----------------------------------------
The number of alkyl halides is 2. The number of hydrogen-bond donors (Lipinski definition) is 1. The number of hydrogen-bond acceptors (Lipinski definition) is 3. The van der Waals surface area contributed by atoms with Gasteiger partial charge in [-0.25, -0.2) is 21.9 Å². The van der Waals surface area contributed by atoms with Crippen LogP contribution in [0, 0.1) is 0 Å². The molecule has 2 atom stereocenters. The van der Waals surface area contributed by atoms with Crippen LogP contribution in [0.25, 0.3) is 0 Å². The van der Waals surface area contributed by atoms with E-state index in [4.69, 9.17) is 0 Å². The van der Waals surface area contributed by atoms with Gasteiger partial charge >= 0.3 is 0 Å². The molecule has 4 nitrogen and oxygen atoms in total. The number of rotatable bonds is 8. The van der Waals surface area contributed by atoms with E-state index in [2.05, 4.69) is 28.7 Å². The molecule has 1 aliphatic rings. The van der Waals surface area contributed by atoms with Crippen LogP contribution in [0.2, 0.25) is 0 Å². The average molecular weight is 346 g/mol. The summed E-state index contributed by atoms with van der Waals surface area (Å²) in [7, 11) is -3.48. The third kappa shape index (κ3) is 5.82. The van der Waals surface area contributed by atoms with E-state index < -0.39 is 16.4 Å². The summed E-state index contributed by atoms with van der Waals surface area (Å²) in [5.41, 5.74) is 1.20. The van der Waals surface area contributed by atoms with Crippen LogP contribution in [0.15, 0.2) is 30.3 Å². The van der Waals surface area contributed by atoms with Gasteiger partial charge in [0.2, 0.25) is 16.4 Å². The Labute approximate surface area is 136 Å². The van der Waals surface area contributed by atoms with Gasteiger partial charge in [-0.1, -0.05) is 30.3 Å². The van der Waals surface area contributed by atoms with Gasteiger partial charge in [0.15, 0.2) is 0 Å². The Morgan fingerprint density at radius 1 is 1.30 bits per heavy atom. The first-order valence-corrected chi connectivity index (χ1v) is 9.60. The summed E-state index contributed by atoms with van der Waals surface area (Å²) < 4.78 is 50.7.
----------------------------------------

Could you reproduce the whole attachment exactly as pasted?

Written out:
The number of alkyl halides is 2. The number of hydrogen-bond donors (Lipinski definition) is 1. The number of hydrogen-bond acceptors (Lipinski definition) is 3. The van der Waals surface area contributed by atoms with Gasteiger partial charge in [-0.25, -0.2) is 21.9 Å². The van der Waals surface area contributed by atoms with Crippen LogP contribution in [0, 0.1) is 0 Å². The molecule has 2 atom stereocenters. The van der Waals surface area contributed by atoms with Crippen LogP contribution in [0.25, 0.3) is 0 Å². The van der Waals surface area contributed by atoms with E-state index in [4.69, 9.17) is 0 Å². The van der Waals surface area contributed by atoms with Gasteiger partial charge >= 0.3 is 0 Å². The molecule has 4 nitrogen and oxygen atoms in total. The number of rotatable bonds is 8. The van der Waals surface area contributed by atoms with E-state index in [2.05, 4.69) is 28.7 Å². The molecule has 1 aliphatic rings. The van der Waals surface area contributed by atoms with Crippen LogP contribution in [0.2, 0.25) is 0 Å². The average molecular weight is 346 g/mol. The summed E-state index contributed by atoms with van der Waals surface area (Å²) in [7, 11) is -3.48. The third kappa shape index (κ3) is 5.82. The van der Waals surface area contributed by atoms with E-state index < -0.39 is 16.4 Å². The summed E-state index contributed by atoms with van der Waals surface area (Å²) in [5.41, 5.74) is 1.20. The van der Waals surface area contributed by atoms with Crippen LogP contribution in [0.15, 0.2) is 30.3 Å². The van der Waals surface area contributed by atoms with Gasteiger partial charge in [0.2, 0.25) is 16.4 Å². The Labute approximate surface area is 136 Å². The van der Waals surface area contributed by atoms with Gasteiger partial charge in [-0.1, -0.05) is 30.3 Å². The van der Waals surface area contributed by atoms with Gasteiger partial charge in [0.15, 0.2) is 0 Å². The Morgan fingerprint density at radius 1 is 1.30 bits per heavy atom. The first-order valence-corrected chi connectivity index (χ1v) is 9.60. The summed E-state index contributed by atoms with van der Waals surface area (Å²) < 4.78 is 50.7.